The 852/3 CE Mount Churchill eruption: Examining the potential climatic and societal impacts and the timing of the Medieval Climate Anomaly in the North Atlantic region

Helen Mackay, Gill Plunkett, Britta J.L. Jensen, Thomas J. Aubry, Christophe Corona, Woon Mi Kim, Matthew Toohey, Michael Sigl, Markus Stoffel, Kevin J. Anchukaitis, Christoph Raible, Matthew S.M. Bolton, Joseph G. Manning, Timothy P. Newfield, Nicola Di Cosmo, Francis Ludlow, Conor Kostick, Zhen Yang, Lisa Coyle Mcclung, Matthew AmesburyAlistair Monteath, Paul D.M. Hughes, Pete G. Langdon, Dan Charman, Robert Booth, Kimberley L. Davies, Antony Blundell, Graeme T. Swindles

Research output: Contribution to journalArticlepeer-review

6 Scopus citations


The 852/3 CE eruption of Mount Churchill, Alaska, was one of the largest first-millennium volcanic events, with a magnitude of 6.7 (VEI 6) and a tephra volume of 39.4-61.9 km3 (95 % confidence). The spatial extent of the ash fallout from this event is considerable and the cryptotephra (White River Ash east; WRAe) extends as far as Finland and Poland. Proximal ecosystem and societal disturbances have been linked with this eruption; however, wider eruption impacts on climate and society are unknown. Greenland ice core records show that the eruption occurred in winter 852/3 ± 1 CE and that the eruption is associated with a relatively moderate sulfate aerosol loading but large abundances of volcanic ash and chlorine. Here we assess the potential broader impact of this eruption using palaeoenvironmental reconstructions, historical records and climate model simulations. We also use the fortuitous timing of the 852/3 CE Churchill eruption and its extensively widespread tephra deposition of the White River Ash (east) (WRAe) to examine the climatic expression of the warm Medieval Climate Anomaly period (MCA; ca. 950-1250 CE) from precisely linked peatlands in the North Atlantic region. The reconstructed climate forcing potential of the 852/3 CE Churchill eruption is moderate compared with the eruption magnitude, but tree-ring-inferred temperatures report a significant atmospheric cooling of 0.8 C in summer 853 CE. Modelled climate scenarios also show a cooling in 853 CE, although the average magnitude of cooling is smaller (0.3 C). The simulated spatial patterns of cooling are generally similar to those generated using the tree-ring-inferred temperature reconstructions. Tree-ring-inferred cooling begins prior to the date of the eruption suggesting that natural internal climate variability may have increased the climate system's susceptibility to further cooling. The magnitude of the reconstructed cooling could also suggest that the climate forcing potential of this eruption may be underestimated, thereby highlighting the need for greater insight into, and consideration of, the role of halogens and volcanic ash when estimating eruption climate forcing potential. Precise comparisons of palaeoenvironmental records from peatlands across North America and Europe, facilitated by the presence of the WRAe isochron, reveal no consistent MCA signal. These findings contribute to the growing body of evidence that characterises the MCA hydroclimate as time-transgressive and heterogeneous rather than a well-defined climatic period. The presence of the WRAe isochron also demonstrates that no long-term (multidecadal) climatic or societal impacts from the 852/3 CE Churchill eruption were identified beyond areas proximal to the eruption. Historical evidence in Europe for subsistence crises demonstrate a degree of temporal correspondence on interannual timescales, but similar events were reported outside of the eruption period and were common in the 9th century. The 852/3 CE Churchill eruption exemplifies the difficulties of identifying and confirming volcanic impacts for a single eruption, even when the eruption has a small age uncertainty.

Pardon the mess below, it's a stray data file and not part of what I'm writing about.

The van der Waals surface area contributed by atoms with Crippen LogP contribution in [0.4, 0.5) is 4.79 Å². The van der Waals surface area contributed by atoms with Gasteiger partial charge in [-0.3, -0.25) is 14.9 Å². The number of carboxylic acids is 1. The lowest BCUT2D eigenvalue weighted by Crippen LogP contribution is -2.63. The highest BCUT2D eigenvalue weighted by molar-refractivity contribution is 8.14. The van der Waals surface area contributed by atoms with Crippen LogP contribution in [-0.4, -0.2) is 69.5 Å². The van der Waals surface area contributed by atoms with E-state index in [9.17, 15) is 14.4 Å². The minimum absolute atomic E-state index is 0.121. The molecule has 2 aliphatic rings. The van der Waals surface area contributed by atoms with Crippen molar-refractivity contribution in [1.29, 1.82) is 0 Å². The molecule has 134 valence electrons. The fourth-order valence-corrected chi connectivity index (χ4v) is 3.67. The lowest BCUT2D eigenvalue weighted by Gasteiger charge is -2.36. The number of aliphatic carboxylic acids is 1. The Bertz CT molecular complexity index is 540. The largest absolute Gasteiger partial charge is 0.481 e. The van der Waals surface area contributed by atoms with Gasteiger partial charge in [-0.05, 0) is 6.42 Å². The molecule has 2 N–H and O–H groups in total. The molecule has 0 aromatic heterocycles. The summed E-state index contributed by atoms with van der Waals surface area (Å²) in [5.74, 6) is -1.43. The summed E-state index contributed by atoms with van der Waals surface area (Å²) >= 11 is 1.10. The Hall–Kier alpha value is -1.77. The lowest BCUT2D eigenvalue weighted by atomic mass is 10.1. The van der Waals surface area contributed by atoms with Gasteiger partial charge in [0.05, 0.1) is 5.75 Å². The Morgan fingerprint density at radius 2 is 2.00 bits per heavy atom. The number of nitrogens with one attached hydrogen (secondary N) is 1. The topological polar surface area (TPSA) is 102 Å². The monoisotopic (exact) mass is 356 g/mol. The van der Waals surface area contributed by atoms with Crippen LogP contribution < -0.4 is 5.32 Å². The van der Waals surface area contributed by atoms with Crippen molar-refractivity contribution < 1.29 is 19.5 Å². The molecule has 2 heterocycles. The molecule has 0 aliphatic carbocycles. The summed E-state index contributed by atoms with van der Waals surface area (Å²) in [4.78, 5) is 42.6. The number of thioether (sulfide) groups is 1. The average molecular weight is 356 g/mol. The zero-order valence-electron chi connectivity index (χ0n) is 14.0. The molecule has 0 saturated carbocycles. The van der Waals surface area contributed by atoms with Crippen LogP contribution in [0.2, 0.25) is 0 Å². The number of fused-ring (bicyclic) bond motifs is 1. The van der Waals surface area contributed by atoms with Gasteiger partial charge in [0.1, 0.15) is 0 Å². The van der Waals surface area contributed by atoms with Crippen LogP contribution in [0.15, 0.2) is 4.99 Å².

Original languageEnglish (US)
Pages (from-to)1475-1508
Number of pages34
JournalClimate of the Past
Issue number6
StatePublished - Jun 29 2022

ASJC Scopus subject areas

  • Global and Planetary Change
  • Stratigraphy
  • Palaeontology


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